This site uses cookies to improve your experience and to provide services and advertising. By continuing to browse, you agree to the use of cookies described in our Cookies Policy. You may change your settings at any time but this may impact on the functionality of the site. To learn more see our Cookies Policy.
OK
Dublin: 4 °C Thursday 9 April, 2020
Advertisement

Dublin rabbi stands bail for Israeli teens in court over khat drug seizure at Dublin Airport

The teens were arrested on 10 September at Terminal 1 and brought to Ballymun Garda station after they were allegedly caught “red-handed”.

File image: The drug khat, which is mostly used in east African and middle eastern countries, comes in leaf form, is chewed and gives users a similar effect as amphetamines
File image: The drug khat, which is mostly used in east African and middle eastern countries, comes in leaf form, is chewed and gives users a similar effect as amphetamines
Image: Shutterstock/Konevi

A DUBLIN RABBI has stood bail for two Israeli teenagers facing serious charges after gardaí seized about €30,000 worth of the herbal amphetamine drug “khat” at Dublin Airport.

The pair, a 17-year-old girl who cannot be named for legal reasons, and adult co-accused Ruth Ben Haim, 18, from Tel Aviv made no application for bail when they first appeared in court last week.

They were arrested on the morning of 10 September at Terminal 1 and brought to Ballymun Garda station after they were allegedly caught “red-handed”.

They charged with unlawful possession of a quantity of khat, and having the drug for the purpose of sale or supply.

The offences are under the Misuse of Drugs Act.

The Dublin Children’ Court heard today that 40kgs of the drug, worth about €19,000, were in two suitcases belonging to the 17-year-old girl, who cannot be named because she is a minor.

Garda Tanya Shinkins told Judge John Cheatle the co-accused allegedly had a similar quantity. She also told the court they were caught red-handed.

After a week in custody, they pleaded for bail.

Garda Shinkins objected on the grounds of flight risk and their lack of ties to this jurisdiction.

Khat is legal in plant form in Israel and counsel Alison Fynes said it was used like chewing gum and “grows on the side of the street” there.

The pair listened to the proceeding with the assistance of an interpreter.

The 17-year-old’s mother travelled from Israel to the hearing today after she was contacted by the Israeli embassy.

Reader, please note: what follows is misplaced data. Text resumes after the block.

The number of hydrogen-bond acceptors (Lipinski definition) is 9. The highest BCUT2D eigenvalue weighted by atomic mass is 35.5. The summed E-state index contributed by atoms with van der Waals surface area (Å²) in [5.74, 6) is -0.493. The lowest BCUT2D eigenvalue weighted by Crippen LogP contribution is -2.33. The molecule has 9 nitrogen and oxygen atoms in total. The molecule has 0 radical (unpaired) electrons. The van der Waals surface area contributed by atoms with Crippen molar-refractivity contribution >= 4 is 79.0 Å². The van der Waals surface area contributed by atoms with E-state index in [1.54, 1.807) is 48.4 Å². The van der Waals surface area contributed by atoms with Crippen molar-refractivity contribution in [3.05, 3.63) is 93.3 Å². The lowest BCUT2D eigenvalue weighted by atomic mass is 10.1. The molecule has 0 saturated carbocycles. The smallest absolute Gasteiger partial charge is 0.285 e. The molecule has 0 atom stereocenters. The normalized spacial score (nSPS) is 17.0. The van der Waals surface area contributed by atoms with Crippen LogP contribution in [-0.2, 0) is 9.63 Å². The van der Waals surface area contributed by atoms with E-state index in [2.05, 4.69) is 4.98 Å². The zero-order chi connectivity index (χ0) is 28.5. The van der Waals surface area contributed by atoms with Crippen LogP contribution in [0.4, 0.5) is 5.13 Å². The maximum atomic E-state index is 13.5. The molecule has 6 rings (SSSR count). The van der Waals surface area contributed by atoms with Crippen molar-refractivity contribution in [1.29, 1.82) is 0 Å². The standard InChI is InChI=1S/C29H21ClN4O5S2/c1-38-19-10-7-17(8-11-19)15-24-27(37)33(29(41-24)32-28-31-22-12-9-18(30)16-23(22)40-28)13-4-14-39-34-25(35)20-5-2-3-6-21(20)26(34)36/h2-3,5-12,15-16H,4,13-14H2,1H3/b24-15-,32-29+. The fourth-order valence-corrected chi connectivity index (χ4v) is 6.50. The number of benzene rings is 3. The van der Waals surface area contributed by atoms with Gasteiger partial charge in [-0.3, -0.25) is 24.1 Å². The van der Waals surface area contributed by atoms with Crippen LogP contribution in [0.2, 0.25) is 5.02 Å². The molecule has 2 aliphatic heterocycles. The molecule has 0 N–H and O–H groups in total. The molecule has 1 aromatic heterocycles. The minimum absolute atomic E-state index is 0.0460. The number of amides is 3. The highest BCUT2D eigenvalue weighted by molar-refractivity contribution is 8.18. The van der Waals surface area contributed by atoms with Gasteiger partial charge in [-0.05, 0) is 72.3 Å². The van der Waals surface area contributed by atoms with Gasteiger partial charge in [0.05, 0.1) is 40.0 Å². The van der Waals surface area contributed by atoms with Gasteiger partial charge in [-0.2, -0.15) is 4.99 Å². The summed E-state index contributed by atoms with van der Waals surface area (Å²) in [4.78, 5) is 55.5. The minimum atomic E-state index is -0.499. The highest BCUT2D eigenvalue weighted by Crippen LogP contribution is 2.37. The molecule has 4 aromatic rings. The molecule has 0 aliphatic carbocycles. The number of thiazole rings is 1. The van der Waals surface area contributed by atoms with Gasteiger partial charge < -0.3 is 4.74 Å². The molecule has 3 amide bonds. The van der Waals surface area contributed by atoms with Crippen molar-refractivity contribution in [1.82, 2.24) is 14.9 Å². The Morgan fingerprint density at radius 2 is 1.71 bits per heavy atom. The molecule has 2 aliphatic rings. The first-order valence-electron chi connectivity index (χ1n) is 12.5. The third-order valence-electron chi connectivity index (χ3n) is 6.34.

She told Judge John Cheatle her daughter has never been in trouble with the police before.

‘Upstanding families’

Dublin Rabbi Zalman Lent also came to court to act as an independent surety for both accused in the sum of €1,000 each.

Rabbi Lent said the pair were anxious to be released for the Jewish new year, from Sunday to Tuesday.

He said they came from upstanding families and Haim’s father was the head of a rabbinical institute.

Counsel told the court the teens would abide by conditions set down by the court.

Granting bail, Judge Cheatle said despite the garda’s very valid concerns in relation to the seriousness of the charges, strength of evidence and the obvious flight risk, the rabbi presented as a credible witness.

The 17-year-old smiled during the hearing but was in tears at one point when the judge said he would not allow her return to Israel for a family wedding next month.

She spoke briefly, via a translator, to confirm she would obey the bail terms.

Accommodation in Dublin has been arranged for them.

The pair whose passports have been seized by gardaí were ordered to remain in the State, obey a curfew and not to apply for new travel documents. They have to sign on daily at a garda station except on the days of the Jewish new year holiday.

They have not yet indicated how they will plead.

Tusla – the Child and Family Agency also had a representative at the hearing. Directions from the Director of Public need to be obtained.

The case resumes next week.

The drug khat, which is mostly used in east African and middle eastern countries, comes in leaf form, is chewed and gives users a similar effect as amphetamines.

Comments have been closed for legal reasons. 

  • Share on Facebook
  • Email this article
  •  

About the author:

Tom Tuite

Read next:

COMMENTS